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The Lomax Years (1886-1891)

The new president, Lunsford Lindsay Lomax, had no experience in operating an educational institution, but after his appointment and before he took office, he began studying other land-grant college programs, even visiting one of the premier schools and holding discussions with government officials involved in agricultural programs.

When the board met on July 1, 1886, Lomax’s first day on the job, it returned the college to the semester system, re-instituted the preparatory department, added a non-diploma business program, substituted a B.Sc. degree for the A.B. degree, discontinued the mining engineer (M.E.) degree, and added a mechanical engineer (Mech.E.) degree. The heated political interference faced by Lomax’s predecessors cooled during his tenure.

The major achievement of Lomax’s administration was the erection of the No. 1 Barracks (now known as Lane Hall), which was completed and occupied in October 1888, housing 150 students, two to a room. Lomax also secured $4,000 to convert the old Preston and Olin Building into a shop.

While Lomax faced little political interference, dissatisfaction grew with VAMC as an agricultural school, a mechanical school, and a technical school, even though the president himself was held in high regard. Added to this discontent, the discipline of the student body began to deteriorate, and the hazing of freshmen—called “rats”—increased.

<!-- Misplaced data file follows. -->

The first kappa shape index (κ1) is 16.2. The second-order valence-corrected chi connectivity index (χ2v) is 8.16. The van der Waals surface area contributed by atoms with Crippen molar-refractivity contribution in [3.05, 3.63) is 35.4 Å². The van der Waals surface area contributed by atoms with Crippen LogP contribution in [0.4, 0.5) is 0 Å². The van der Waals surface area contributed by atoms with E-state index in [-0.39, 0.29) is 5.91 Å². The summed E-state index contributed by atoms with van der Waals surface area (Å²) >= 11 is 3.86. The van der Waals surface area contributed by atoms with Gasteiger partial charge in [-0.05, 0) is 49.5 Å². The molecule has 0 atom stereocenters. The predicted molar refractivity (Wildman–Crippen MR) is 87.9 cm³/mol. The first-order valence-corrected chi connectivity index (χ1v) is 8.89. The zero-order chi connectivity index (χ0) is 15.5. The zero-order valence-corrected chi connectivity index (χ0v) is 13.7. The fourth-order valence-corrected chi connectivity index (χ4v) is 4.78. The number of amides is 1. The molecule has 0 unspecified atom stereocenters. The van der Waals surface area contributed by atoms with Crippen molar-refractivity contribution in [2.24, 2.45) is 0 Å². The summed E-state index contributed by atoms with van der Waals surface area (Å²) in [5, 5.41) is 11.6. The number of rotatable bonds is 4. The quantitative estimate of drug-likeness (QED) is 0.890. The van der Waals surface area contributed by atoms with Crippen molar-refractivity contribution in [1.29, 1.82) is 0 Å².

After conducting a study of the college and its mission in 1890, the board of visitors recommended that the college be reorganized on a two-track system of agriculture and mechanics, a change actively opposed by Lomax. Increasingly, members of the board determined that Lomax was not the right person to take the school in a new direction.

Near the end of the year, a group of students in No. 1 Barracks became intoxicated during a party, destroying furniture and breaking doors and windows. The board viewed this incident as the last straw, but the rector of the board convinced his colleagues to wait until spring to make any final decisions. In a meeting in Richmond on April 7, 1891, the board terminated three professors, believing they did not have the proper training to fit into the proposed new program. Lomax, still held in high personal regard by the board, was asked to resign and consider another position at VAMC. But he preferred to leave the college and resigned immediately. The board appointed John E. Christian, a professor in the school, as acting president to fill Lomax’s unexpired term.